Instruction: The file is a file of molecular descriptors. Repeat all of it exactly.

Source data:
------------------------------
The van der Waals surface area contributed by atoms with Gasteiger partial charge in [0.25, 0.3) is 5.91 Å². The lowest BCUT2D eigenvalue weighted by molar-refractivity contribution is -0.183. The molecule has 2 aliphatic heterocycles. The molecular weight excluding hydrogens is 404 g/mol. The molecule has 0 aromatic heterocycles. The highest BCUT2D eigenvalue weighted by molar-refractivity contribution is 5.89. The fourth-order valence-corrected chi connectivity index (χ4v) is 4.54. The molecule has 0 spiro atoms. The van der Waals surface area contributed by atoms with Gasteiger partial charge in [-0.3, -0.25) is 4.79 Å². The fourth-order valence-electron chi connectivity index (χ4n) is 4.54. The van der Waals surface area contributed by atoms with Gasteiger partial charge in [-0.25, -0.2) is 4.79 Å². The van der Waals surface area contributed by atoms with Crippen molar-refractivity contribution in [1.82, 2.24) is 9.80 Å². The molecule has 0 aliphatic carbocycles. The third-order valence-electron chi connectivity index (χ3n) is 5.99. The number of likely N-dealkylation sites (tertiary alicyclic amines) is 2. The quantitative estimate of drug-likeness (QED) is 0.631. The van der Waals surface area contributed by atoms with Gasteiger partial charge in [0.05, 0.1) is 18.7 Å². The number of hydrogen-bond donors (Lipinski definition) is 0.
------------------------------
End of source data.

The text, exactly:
The van der Waals surface area contributed by atoms with Gasteiger partial charge in [0.25, 0.3) is 5.91 Å². The lowest BCUT2D eigenvalue weighted by molar-refractivity contribution is -0.183. The molecule has 2 aliphatic heterocycles. The molecular weight excluding hydrogens is 404 g/mol. The molecule has 0 aromatic heterocycles. The highest BCUT2D eigenvalue weighted by molar-refractivity contribution is 5.89. The fourth-order valence-corrected chi connectivity index (χ4v) is 4.54. The molecule has 0 spiro atoms. The van der Waals surface area contributed by atoms with Gasteiger partial charge in [-0.3, -0.25) is 4.79 Å². The fourth-order valence-electron chi connectivity index (χ4n) is 4.54. The van der Waals surface area contributed by atoms with Gasteiger partial charge in [-0.25, -0.2) is 4.79 Å². The van der Waals surface area contributed by atoms with Crippen molar-refractivity contribution in [1.82, 2.24) is 9.80 Å². The molecule has 0 aliphatic carbocycles. The third-order valence-electron chi connectivity index (χ3n) is 5.99. The number of likely N-dealkylation sites (tertiary alicyclic amines) is 2. The quantitative estimate of drug-likeness (QED) is 0.631. The van der Waals surface area contributed by atoms with Gasteiger partial charge in [0.05, 0.1) is 18.7 Å². The number of hydrogen-bond donors (Lipinski definition) is 0.